One day, while taking a walk through his garden, Italian economist Vilfredo Pareto noticed that 20% of his pea plants were producing 80% of the peas. That led to more conclusions – in many industries and companies, 20% most productive portion is responsible for 80% of the production. 20% of the population holds 80% of the wealth. 20% of the customers make 80% of the revenue.
This later became known as the Pareto principle. As it states, 20% of our actions bring 80% of our results. That means that finding out what 20% of your tasks bring 80% of the results and focusing on them is a great prioritization technique. If you’re not sure which ones are your 20%, try figuring out what tasks of yours make the biggest difference and facilitate reaching your goals the most.
Before you ask – no, it’s not related to the capital of Russia. It’s the acronym MSCW (must, should, could, would) with two added “o”s for easier pronunciation.
It’s a popular technique for managing requirements. It divides them into 4 categories:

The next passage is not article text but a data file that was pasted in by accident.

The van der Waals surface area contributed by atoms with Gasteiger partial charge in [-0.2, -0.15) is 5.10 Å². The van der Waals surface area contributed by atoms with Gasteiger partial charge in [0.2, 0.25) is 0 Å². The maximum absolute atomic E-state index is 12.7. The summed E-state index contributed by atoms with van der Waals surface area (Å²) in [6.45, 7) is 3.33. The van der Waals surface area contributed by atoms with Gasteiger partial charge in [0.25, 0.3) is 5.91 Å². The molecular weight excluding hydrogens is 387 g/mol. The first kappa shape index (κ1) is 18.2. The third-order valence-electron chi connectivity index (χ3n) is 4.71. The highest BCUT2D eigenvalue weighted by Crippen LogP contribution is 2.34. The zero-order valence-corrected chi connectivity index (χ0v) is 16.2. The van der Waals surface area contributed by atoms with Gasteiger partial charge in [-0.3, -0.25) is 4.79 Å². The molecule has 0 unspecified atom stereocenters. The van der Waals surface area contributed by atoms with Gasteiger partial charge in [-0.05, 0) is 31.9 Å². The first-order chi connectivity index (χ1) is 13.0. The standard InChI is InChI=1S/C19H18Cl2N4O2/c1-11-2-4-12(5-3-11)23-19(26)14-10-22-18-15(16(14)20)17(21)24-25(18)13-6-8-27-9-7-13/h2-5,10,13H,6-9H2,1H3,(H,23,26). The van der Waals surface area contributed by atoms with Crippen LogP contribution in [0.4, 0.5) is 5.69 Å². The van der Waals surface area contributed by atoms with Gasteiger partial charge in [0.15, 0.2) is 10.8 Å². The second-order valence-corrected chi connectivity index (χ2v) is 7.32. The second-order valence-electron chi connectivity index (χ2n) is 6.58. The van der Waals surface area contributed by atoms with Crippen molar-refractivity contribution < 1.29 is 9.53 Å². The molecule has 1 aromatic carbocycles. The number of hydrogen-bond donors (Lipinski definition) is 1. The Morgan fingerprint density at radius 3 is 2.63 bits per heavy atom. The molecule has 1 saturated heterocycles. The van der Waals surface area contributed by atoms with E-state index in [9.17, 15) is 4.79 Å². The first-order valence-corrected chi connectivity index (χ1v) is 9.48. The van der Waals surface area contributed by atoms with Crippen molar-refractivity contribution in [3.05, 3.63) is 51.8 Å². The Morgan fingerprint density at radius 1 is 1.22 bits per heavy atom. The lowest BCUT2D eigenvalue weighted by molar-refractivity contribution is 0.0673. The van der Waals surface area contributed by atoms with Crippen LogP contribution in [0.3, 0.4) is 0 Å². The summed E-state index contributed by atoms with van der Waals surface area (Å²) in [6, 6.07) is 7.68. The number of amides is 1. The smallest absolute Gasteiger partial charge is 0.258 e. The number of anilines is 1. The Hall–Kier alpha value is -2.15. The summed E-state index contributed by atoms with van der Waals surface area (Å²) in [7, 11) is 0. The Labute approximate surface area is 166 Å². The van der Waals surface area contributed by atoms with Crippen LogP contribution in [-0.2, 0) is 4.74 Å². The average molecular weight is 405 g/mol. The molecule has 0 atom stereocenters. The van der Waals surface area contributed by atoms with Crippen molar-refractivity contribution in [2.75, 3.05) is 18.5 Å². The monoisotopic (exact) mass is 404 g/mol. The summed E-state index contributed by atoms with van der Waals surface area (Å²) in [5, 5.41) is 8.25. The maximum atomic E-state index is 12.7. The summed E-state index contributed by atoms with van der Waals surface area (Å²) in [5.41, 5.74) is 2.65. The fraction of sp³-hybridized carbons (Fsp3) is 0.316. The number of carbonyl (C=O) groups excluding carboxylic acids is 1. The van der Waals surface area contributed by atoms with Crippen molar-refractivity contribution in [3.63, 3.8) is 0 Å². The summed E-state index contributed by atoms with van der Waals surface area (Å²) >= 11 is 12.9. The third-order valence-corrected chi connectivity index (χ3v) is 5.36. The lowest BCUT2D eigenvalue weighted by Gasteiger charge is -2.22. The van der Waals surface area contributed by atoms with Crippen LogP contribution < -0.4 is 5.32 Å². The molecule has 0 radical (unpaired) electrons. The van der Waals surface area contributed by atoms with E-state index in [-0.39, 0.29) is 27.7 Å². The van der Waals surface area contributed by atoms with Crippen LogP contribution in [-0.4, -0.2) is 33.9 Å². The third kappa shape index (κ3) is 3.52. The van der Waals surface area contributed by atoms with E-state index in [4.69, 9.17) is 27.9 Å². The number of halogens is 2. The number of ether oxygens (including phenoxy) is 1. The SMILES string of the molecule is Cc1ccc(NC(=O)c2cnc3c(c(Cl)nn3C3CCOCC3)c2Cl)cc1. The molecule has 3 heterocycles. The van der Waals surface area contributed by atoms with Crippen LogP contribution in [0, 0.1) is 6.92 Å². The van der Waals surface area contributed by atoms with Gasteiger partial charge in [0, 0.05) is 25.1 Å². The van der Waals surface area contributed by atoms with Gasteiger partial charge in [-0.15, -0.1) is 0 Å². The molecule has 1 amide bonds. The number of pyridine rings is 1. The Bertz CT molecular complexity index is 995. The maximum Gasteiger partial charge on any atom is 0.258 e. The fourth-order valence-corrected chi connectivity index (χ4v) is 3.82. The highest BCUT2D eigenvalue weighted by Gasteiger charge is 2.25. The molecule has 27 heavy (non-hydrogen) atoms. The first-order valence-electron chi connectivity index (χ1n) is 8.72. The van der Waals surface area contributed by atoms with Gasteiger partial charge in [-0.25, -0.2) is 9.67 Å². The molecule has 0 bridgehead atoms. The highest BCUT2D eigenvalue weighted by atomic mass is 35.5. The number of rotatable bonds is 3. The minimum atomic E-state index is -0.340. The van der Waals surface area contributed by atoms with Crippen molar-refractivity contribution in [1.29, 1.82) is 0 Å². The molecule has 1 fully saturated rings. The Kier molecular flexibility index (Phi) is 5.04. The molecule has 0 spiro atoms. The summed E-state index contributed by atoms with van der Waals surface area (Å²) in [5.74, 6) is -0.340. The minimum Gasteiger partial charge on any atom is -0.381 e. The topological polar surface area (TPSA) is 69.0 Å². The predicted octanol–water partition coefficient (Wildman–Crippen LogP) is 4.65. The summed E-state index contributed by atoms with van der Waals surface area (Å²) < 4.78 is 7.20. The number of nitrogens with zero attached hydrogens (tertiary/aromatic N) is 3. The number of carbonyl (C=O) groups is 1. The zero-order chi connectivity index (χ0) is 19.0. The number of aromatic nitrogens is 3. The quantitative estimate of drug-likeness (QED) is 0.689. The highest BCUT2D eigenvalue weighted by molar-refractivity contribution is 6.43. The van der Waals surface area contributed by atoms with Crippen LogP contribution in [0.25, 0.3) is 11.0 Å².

- M (must have) – non-negotiable requirements a project will fail without.
- S (should have) – important things that are not mandatory, but add a lot of value.
- C (could have) – requirements that are desirable, but not necessary; if left out, they would have small to no impact.
- W (won’t have) – not a priority; they might be nice to include in the future.
Mastering the art of (re-)prioritization is important in today’s world, where lines between business and personal life are often blurred and illnesses caused by stress get worse every day. If you absolutely have to stress, it’s important to be aware that not all tasks are worth stressing over – and that’s what prioritization is for. Grab your master to-do list and start thinking about what’s truly important to you.
✉️ Do you find prioritization difficult? Have you tried any of the prioritization techniques we mentioned? What is your favorite? Write to us at firstname.lastname@example.org for a chance for your answer to be featured in one of our future articles.